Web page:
Can’t we just “raise” the question?
Frederick Fuller is dismayed by the wide-spread misuse of the expression “to beg the question.”
Beg the question followed by a question, as if a bit of information demanded a question, as in “The high price of eggs begs the question: are we paying chickens too much to lay eggs?”Beg the question is a logical fallacy. So what’s a writer to do?
The good news is that this misuse of “beg” to mean “raise” is the subject of a great many online discussions explaining what to beg the question “really” means.
The bad news is that a great many writers don’t seem to be aware that they are using it incorrectly and it has become very widespread. Here are some examples:
Lil’ Kim had an X-rated public image until she appeared on DWTS. Which begs the question: Is DWTS the new rehab?
Toyota recalls 1.3M Yaris models, which begs the question: What’s the plural of Yaris?
TV-LINKS Is Back! which begs the question…who is going back!
What we are saying here is that every 2 days a juvenile is arrested and it begs the question, “What is really happening to our parents?”
Lilly Litigation Begs the Question – Should Whistleblower Employees Profit?
…Which Begs the Question: How Many Were Being Treated for Self-Inflicted Lung Cancer?
In each of these examples the expression to beg the question is being used as if it meant “to raise the question.”
It doesn’t mean that.
The expression to beg the question is a term of logic. It refers to the logical fallacy of arguing without evidence.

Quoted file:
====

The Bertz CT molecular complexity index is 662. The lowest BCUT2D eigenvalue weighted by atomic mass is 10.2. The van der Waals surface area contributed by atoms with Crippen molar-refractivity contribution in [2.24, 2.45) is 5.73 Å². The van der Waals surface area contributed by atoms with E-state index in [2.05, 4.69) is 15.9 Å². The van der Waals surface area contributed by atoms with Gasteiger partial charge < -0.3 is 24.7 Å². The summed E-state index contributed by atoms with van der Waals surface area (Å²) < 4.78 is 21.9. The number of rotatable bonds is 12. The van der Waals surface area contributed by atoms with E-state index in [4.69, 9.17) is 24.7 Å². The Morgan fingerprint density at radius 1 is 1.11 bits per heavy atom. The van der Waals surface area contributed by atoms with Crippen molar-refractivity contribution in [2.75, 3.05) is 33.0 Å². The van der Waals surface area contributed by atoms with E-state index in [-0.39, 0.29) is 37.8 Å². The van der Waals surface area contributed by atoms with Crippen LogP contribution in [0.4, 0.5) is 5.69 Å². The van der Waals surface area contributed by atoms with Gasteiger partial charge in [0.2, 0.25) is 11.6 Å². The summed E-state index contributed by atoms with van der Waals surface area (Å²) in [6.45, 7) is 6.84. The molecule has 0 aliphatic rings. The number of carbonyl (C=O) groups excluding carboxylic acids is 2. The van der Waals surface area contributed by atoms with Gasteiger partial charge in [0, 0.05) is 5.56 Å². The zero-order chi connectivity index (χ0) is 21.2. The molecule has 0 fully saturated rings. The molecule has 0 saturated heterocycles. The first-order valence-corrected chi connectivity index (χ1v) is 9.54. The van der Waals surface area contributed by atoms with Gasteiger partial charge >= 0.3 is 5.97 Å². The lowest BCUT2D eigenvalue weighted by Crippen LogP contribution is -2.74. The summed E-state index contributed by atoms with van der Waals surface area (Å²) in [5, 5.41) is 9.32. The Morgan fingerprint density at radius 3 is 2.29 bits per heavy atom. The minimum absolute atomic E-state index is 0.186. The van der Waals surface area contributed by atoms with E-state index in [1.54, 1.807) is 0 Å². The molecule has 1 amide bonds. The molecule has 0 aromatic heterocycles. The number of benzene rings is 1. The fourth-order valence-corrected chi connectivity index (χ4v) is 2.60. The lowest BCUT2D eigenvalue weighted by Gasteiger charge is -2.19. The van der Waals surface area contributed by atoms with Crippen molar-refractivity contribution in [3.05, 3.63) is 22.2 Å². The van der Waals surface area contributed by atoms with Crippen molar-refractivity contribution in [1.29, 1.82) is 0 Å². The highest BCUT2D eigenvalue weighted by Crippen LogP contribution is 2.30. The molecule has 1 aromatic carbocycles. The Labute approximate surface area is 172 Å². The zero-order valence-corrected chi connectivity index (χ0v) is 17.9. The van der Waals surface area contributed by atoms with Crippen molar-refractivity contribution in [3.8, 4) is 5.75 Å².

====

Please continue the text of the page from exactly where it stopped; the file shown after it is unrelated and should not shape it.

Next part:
To beg is to ask someone to give you something for nothing.
To beg the question is to ask someone to accept your conclusions without requiring supporting evidence.
Example of begging the question:
A: Gone With the Wind is the greatest American novel ever written.
A: Because it was made into a movie and everybody knows that great novels are made into movies.
I suspect that the misuse of this expression arises by analogy with such expressions as I beg your pardon and I beg to differ. The feeling may be that it’s somehow classier to “beg a question” than to “raise a question.”
Careful writers, beware.
Subscribe and Get a Free eBook: 100 Writing Mistakes to Avoid
- The subscription is completely free, and we only send out one email per week, on Tuesdays
- Our emails are fun and educating and will help you improve your writing skills
- You can unsubscribe anytime you want and keep the e-book as a gift